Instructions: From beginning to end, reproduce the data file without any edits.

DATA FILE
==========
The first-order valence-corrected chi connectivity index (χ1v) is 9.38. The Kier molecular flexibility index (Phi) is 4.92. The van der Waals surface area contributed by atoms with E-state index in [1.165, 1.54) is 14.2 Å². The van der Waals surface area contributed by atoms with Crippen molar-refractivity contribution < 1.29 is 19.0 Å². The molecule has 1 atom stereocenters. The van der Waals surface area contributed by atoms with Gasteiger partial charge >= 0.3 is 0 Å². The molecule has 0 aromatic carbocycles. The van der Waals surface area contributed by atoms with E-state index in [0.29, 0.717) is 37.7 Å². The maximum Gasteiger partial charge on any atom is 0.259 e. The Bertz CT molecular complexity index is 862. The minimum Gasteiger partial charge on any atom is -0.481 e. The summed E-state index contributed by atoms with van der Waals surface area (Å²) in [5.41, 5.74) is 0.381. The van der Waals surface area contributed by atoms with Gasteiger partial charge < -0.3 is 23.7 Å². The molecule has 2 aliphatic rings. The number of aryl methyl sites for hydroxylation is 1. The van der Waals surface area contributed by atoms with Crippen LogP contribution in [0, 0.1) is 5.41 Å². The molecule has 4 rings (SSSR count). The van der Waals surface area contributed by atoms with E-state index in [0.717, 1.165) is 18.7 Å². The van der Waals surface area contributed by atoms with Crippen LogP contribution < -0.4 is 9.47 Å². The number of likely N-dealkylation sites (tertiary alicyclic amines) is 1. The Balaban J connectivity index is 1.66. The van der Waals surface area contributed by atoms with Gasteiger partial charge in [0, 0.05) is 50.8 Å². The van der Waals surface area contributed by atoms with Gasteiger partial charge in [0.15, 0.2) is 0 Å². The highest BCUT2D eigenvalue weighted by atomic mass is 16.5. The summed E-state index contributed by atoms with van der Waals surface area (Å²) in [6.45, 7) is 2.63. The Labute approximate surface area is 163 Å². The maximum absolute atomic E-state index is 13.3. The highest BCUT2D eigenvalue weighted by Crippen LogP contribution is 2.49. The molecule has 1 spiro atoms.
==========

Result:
The first-order valence-corrected chi connectivity index (χ1v) is 9.38. The Kier molecular flexibility index (Phi) is 4.92. The van der Waals surface area contributed by atoms with E-state index in [1.165, 1.54) is 14.2 Å². The van der Waals surface area contributed by atoms with Crippen molar-refractivity contribution < 1.29 is 19.0 Å². The molecule has 1 atom stereocenters. The van der Waals surface area contributed by atoms with Gasteiger partial charge >= 0.3 is 0 Å². The molecule has 0 aromatic carbocycles. The van der Waals surface area contributed by atoms with E-state index in [0.29, 0.717) is 37.7 Å². The maximum Gasteiger partial charge on any atom is 0.259 e. The Bertz CT molecular complexity index is 862. The minimum Gasteiger partial charge on any atom is -0.481 e. The summed E-state index contributed by atoms with van der Waals surface area (Å²) in [5.41, 5.74) is 0.381. The van der Waals surface area contributed by atoms with Gasteiger partial charge < -0.3 is 23.7 Å². The molecule has 2 aliphatic rings. The number of aryl methyl sites for hydroxylation is 1. The van der Waals surface area contributed by atoms with Crippen LogP contribution in [0, 0.1) is 5.41 Å². The molecule has 4 rings (SSSR count). The van der Waals surface area contributed by atoms with E-state index in [0.717, 1.165) is 18.7 Å². The van der Waals surface area contributed by atoms with Crippen LogP contribution < -0.4 is 9.47 Å². The number of likely N-dealkylation sites (tertiary alicyclic amines) is 1. The Balaban J connectivity index is 1.66. The van der Waals surface area contributed by atoms with Gasteiger partial charge in [0, 0.05) is 50.8 Å². The van der Waals surface area contributed by atoms with Gasteiger partial charge in [0.15, 0.2) is 0 Å². The highest BCUT2D eigenvalue weighted by atomic mass is 16.5. The summed E-state index contributed by atoms with van der Waals surface area (Å²) in [6.45, 7) is 2.63. The Labute approximate surface area is 163 Å². The maximum absolute atomic E-state index is 13.3. The highest BCUT2D eigenvalue weighted by Crippen LogP contribution is 2.49. The molecule has 1 spiro atoms.